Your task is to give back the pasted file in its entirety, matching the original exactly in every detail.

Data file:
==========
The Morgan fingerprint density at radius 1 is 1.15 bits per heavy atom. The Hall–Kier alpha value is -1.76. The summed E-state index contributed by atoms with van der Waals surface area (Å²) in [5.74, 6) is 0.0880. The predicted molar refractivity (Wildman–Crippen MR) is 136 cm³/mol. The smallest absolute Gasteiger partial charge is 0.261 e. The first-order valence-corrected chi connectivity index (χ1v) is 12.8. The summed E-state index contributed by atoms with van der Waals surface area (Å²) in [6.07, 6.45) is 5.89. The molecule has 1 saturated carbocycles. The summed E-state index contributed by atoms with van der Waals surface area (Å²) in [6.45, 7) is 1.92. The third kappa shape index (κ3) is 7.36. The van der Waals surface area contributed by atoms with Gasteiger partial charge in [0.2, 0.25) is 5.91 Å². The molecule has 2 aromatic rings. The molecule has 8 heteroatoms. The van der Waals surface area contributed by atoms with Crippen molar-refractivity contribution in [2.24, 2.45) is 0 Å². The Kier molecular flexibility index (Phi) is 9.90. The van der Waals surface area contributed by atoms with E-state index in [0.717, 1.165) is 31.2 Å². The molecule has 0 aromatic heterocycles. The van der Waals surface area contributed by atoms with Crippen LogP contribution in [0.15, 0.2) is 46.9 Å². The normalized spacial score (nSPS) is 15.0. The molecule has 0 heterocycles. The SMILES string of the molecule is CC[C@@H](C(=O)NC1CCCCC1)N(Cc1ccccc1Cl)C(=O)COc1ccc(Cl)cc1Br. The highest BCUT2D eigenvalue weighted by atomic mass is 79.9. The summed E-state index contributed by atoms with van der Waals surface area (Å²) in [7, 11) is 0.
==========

The Morgan fingerprint density at radius 1 is 1.15 bits per heavy atom. The Hall–Kier alpha value is -1.76. The summed E-state index contributed by atoms with van der Waals surface area (Å²) in [5.74, 6) is 0.0880. The predicted molar refractivity (Wildman–Crippen MR) is 136 cm³/mol. The smallest absolute Gasteiger partial charge is 0.261 e. The first-order valence-corrected chi connectivity index (χ1v) is 12.8. The summed E-state index contributed by atoms with van der Waals surface area (Å²) in [6.07, 6.45) is 5.89. The molecule has 1 saturated carbocycles. The summed E-state index contributed by atoms with van der Waals surface area (Å²) in [6.45, 7) is 1.92. The third kappa shape index (κ3) is 7.36. The van der Waals surface area contributed by atoms with Gasteiger partial charge in [0.2, 0.25) is 5.91 Å². The molecule has 2 aromatic rings. The molecule has 8 heteroatoms. The van der Waals surface area contributed by atoms with Crippen molar-refractivity contribution in [2.24, 2.45) is 0 Å². The Kier molecular flexibility index (Phi) is 9.90. The van der Waals surface area contributed by atoms with E-state index in [0.717, 1.165) is 31.2 Å². The molecule has 0 aromatic heterocycles. The van der Waals surface area contributed by atoms with Crippen LogP contribution in [0.15, 0.2) is 46.9 Å². The normalized spacial score (nSPS) is 15.0. The molecule has 0 heterocycles. The SMILES string of the molecule is CC[C@@H](C(=O)NC1CCCCC1)N(Cc1ccccc1Cl)C(=O)COc1ccc(Cl)cc1Br. The highest BCUT2D eigenvalue weighted by atomic mass is 79.9. The summed E-state index contributed by atoms with van der Waals surface area (Å²) in [7, 11) is 0.